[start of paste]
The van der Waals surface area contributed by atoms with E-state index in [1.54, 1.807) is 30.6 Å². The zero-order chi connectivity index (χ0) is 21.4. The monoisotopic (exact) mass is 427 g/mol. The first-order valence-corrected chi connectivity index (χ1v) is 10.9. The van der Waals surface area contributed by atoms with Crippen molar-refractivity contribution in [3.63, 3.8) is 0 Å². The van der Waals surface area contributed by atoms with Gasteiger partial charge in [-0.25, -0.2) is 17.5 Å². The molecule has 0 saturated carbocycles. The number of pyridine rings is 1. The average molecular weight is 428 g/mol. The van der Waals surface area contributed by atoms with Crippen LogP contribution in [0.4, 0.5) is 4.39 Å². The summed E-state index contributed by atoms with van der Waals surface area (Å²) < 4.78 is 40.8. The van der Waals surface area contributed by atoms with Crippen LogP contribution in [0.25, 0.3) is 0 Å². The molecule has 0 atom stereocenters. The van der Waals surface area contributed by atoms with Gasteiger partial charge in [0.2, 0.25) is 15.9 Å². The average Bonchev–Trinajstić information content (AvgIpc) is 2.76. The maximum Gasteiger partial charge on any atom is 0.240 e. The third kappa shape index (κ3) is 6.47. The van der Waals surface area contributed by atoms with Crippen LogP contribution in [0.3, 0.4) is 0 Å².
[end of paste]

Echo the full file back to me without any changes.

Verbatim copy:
The van der Waals surface area contributed by atoms with E-state index in [1.54, 1.807) is 30.6 Å². The zero-order chi connectivity index (χ0) is 21.4. The monoisotopic (exact) mass is 427 g/mol. The first-order valence-corrected chi connectivity index (χ1v) is 10.9. The van der Waals surface area contributed by atoms with Crippen molar-refractivity contribution in [3.63, 3.8) is 0 Å². The van der Waals surface area contributed by atoms with Gasteiger partial charge in [-0.25, -0.2) is 17.5 Å². The molecule has 0 saturated carbocycles. The number of pyridine rings is 1. The average molecular weight is 428 g/mol. The van der Waals surface area contributed by atoms with Crippen LogP contribution in [0.4, 0.5) is 4.39 Å². The summed E-state index contributed by atoms with van der Waals surface area (Å²) < 4.78 is 40.8. The van der Waals surface area contributed by atoms with Crippen LogP contribution in [0.25, 0.3) is 0 Å². The molecule has 0 atom stereocenters. The van der Waals surface area contributed by atoms with Gasteiger partial charge in [0.2, 0.25) is 15.9 Å². The average Bonchev–Trinajstić information content (AvgIpc) is 2.76. The maximum Gasteiger partial charge on any atom is 0.240 e. The third kappa shape index (κ3) is 6.47. The van der Waals surface area contributed by atoms with Crippen LogP contribution in [0.3, 0.4) is 0 Å².